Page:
Patriots Point To Host Inspiring Traveling Exhibit About The U.S. Military’s First Black Pilots

From February 19th to 23rd, Patriots Point Naval & Maritime Museum and the USS Yorktown Foundation will host an inspiring traveling exhibit that includes a 160-degree panoramic theater that features the original film Rise Above.

The Commemorative Air Force’s RISE ABOVE traveling exhibit film is free for visitors to view, 30-minutes long, and describes the story behind the U.S. military’s first black pilots, the Tuskegee Airmen. Showings will start at the beginning of every hour from 9 am to 5 pm. On Thursday, February 20th, the exhibit will be closed to visitors so that local students can experience the film.

RISE ABOVE is sponsored by Lowcountry Aviation Sky Arrow. The aviation services company will display a single-engine Sky Arrow plane alongside the traveling exhibit. The aircraft is used by the company to train aspiring pilots. Partners of Patriots Point’s for the exhibit include Veteran of Foreign Wars (VFW) Post 10624 and American Legion Post 136.

“The World War II story of the Tuskegee Airmen serves as a great example of how to overcome any obstacle and triumph over any adversities,” said Patriots Point Naval & Maritime Museum Executive Director Larry Murray.  “Their story is one that will serve an important message during Black History Month, a time we celebrate the achievements of African Americans.”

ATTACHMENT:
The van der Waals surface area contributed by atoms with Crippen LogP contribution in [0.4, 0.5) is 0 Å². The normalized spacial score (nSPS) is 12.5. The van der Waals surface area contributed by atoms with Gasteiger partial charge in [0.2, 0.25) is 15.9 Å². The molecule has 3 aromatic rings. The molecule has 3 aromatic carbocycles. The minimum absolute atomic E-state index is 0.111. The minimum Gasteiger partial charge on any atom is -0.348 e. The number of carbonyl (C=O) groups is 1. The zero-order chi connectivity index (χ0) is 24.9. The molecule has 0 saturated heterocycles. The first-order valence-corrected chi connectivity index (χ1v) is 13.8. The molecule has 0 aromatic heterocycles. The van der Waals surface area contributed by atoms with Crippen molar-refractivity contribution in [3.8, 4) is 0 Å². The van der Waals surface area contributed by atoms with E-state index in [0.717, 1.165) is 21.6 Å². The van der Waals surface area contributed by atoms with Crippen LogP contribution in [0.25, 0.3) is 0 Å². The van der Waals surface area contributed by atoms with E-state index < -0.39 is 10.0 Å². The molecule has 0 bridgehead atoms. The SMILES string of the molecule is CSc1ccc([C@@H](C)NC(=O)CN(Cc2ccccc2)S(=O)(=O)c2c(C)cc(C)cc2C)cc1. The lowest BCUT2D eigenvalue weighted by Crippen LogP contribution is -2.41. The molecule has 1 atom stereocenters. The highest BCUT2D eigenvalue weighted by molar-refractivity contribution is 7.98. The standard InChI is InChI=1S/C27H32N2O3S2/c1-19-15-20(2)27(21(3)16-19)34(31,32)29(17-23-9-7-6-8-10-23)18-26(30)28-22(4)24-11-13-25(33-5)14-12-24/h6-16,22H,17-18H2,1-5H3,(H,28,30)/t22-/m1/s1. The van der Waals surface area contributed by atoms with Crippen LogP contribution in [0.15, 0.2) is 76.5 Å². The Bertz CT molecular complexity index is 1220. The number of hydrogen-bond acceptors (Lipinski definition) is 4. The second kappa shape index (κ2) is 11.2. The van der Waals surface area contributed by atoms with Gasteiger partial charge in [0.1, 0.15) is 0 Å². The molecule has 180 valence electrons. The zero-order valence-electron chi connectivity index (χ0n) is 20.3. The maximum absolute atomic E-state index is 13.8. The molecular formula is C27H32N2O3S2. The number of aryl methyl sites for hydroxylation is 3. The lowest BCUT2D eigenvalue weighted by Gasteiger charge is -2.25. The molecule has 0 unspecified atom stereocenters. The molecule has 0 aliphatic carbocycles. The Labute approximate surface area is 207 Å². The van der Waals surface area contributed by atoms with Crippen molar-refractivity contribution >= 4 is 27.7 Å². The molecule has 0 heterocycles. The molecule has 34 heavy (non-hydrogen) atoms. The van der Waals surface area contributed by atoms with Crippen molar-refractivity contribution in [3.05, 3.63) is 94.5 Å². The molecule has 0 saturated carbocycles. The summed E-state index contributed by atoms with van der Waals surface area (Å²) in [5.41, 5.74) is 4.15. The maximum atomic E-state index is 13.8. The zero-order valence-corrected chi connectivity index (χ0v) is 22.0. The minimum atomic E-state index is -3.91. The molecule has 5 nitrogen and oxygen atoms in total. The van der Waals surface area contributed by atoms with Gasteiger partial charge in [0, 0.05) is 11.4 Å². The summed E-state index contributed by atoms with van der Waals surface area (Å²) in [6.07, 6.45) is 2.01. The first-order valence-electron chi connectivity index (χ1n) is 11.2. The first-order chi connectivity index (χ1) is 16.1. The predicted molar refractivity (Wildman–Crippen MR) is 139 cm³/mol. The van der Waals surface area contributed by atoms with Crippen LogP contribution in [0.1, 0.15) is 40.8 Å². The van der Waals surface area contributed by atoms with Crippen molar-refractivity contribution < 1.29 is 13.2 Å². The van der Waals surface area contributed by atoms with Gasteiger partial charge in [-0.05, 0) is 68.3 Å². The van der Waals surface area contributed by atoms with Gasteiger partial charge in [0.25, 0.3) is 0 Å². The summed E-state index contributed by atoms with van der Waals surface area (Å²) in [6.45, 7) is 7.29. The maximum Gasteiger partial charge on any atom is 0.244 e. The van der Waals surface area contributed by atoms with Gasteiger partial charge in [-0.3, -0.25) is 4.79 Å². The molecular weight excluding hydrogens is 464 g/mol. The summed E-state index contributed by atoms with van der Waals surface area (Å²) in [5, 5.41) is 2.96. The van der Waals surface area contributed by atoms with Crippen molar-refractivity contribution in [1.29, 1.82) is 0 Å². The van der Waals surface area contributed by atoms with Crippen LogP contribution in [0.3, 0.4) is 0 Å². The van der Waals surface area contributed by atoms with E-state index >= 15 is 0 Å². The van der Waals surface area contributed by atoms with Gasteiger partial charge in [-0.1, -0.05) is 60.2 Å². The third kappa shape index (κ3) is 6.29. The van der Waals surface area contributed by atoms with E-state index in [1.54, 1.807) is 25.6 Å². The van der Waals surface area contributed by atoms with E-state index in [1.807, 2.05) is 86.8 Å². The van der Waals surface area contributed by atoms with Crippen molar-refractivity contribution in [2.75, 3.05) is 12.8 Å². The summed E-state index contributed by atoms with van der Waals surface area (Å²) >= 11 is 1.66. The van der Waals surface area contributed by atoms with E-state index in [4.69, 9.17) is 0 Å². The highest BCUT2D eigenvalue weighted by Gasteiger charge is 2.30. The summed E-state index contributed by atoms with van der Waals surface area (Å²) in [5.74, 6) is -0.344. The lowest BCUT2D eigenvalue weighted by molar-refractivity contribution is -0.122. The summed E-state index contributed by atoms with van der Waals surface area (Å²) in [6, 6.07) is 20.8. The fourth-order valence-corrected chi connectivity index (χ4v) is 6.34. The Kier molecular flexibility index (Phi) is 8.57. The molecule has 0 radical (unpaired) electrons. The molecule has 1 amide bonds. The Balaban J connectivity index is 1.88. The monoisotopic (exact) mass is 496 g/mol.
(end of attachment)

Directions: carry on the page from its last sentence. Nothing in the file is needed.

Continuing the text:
The standard $5 museum parking rate will still apply. Click here for more information.

About the Tuskegee Airmen and Red Tails

Tuskegee Airmen are personnel – both military and civilian, male and female – that served with segregated 332nd Fighter Group and the 477th Bombardment Group during World War II and before the integration of the Armed Forces.  The name originates from the segregated flying training program at Tuskegee Institute Army Air Corps Program, a unit located in Tuskegee, Alabama.

“Red Tails” was a nickname given to the Tuskegee Airmen during their time in service during World War II.  It evolved from bomber pilots referring to their Tuskegee Airmen fighter escorts as Red Tail Angels because of their reputation and record for keeping the bombers safe on dangerous missions.

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